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On Lead Training

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Perhaps one of the most common training problem I get asked about is onlead behaviour, whether it is a dog who acts aggressively onlead, lunging and growling or a dog that loves other dogs who also pulls, lunges, barks and gags himself to get to the other dog

Often these dogs have excellent off lead manners. Though puzzling to owners, the difference between off lead and onlead behaviour offers a clue to the problem as well as the solution.  The bad manners onlead always involve unintentional signals from the owner which create a vicious cycle. Here's how:

At some point, usually in adolescence, your dog growls, barks, lunges at or pulls at a dog or person. The owner is surprised and/or embarrassed and not sure what to do. Understandably, the owner begins to anticipate any situation which might trigger this behaviour. Spotting an approaching dog or person before the dog does, the owner tightens up on the lead so he can control the dog better, stiffens his own body posture and holds his breath. The dog notices the change in the lead tension, the owner's body posture and breathing and begins looking to see what has the owner so worried, and once he spots it, begins his rude onlead behaviour. In the case of onlead aggression, the owner actually makes the situation worse without meaning to and the dog simply responds to signals received from the owner.

So what can we do to solve the problem?

Train your dog! Take the time to teach your dog self-control and basic obedience signals which you can reinforce and praise his good behaviour.

Whatever the reason for your dog’s poor onlead behaviour hopefully this article will offer training and management tips so that your dog can learn some onlead manners.

When your dog is onlead there are realistically only two possible outcomes when meeting other dogs and neither are particularly useful:

1.       After the initial sniffing and greeting ritual the dogs play

2.       After the initial sniffing and greeting ritual the dogs fight

Neither of these outcomes is actually better than the other, if your dog plays he has just got a huge reward for going up to a strange dog. The next time he sees a strange dog he will want to pull towards it and have a play session. Every time your dog sees another dog he will pull harder and harder to get to the dog and have a play session. If your dog squabbles or actually fights then your dog could start to fear other dogs when he sees them or he could pull towards them to start a fight. Whether your dog wants to play or fight the outcome is the same your dog pulls and lunges onlead becoming a nightmare to walk in public.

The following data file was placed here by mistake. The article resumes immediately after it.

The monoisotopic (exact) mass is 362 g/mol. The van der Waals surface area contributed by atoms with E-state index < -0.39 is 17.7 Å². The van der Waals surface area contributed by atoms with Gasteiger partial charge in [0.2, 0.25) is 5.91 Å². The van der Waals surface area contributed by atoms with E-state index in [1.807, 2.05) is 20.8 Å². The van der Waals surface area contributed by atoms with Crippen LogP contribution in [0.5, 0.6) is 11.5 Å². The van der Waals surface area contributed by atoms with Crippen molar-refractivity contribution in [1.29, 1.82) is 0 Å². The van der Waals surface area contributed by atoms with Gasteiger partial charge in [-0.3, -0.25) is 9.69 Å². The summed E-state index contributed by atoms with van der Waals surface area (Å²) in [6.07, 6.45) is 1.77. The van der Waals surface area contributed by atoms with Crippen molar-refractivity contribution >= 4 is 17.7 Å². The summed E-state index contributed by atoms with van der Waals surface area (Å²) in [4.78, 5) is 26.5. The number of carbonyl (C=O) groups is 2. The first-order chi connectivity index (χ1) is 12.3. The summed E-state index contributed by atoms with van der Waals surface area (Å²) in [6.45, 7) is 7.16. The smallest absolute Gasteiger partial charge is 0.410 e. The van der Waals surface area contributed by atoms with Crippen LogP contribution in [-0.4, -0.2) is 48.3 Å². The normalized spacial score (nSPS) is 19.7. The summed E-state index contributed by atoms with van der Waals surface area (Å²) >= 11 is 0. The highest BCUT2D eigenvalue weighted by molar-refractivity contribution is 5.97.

Teach your dog to ignore other dogs whilst onlead.

While onlead teach your dog to ignore and just walk past other dogs unless he has specifically been asked to sit and wait until given permission to interact with another dog then reward the polite sitting and waiting behaviour, with taking his lead off and giving him a “Go Play” signal. 

So how can you teach your dog to walk politely past another dog?

The first step is to stop feeding your dog from a food bowl and start feeding your dog’s meal from your hand has a reward for focusing on you. Once your dog starts paying attention to you and is walking on a loose lead you can go back to feeding him from a bowl if you want to.  Once your dog enjoys interacting with you, life rewards and your praise will be more than enough to further reinforce his interaction.

Your dog will need 3 skills:

1.       A signal to look at you and stay focused on you until you tell him he can look elsewhere.

2.       The ability to walk on a loose lead without pulling.

3.       A Park you dog behaviour. Early on in training asking your dog to walk past another dog might be too difficult for them, teach them the parking your dog behaviour Click here as this is a great tool to start teaching self-control to hyper dogs.

Teach your dog to pay attention to you

It goes without saying that if your dog is paying attention to you he can’t be staring at another dog at the same time. The more you can reward your dog throughout the day for paying attention the more he is going to do it. You can practise this exercise with your dog off-lead at home and on-lead on a walk, start with very few distractions at first and slowly increase the distractions as your dog gets better at the exercise. To start I’d recommend rewarding your dog at least 50 times a day for paying attention to you.

Ignore everything your dog does until he glances at you for an instant. It doesn’t matter how long you have to wait or how short the glance.  At first you may have to wait for several minutes but very quickly you will find your dog will look at you within seconds. As soon as your dog glances at you, say, “Good Dog,” reward him with a piece of food and then take one large step (to break his gaze) and wait for him to look at you again. After a couple of successful goes, increase the amount of time of attention required for a reward — first one second of attention, then two seconds, three, five, eight, and so on. Count out the time of attention in “good dogs” — “Good dog one. Good dog two. Good dog three, etc.” Once your dog is paying attention for 20 or 30 seconds, you will probably find that he is also doing a sit-stay because it is more comfortable for him to sit and look up at you.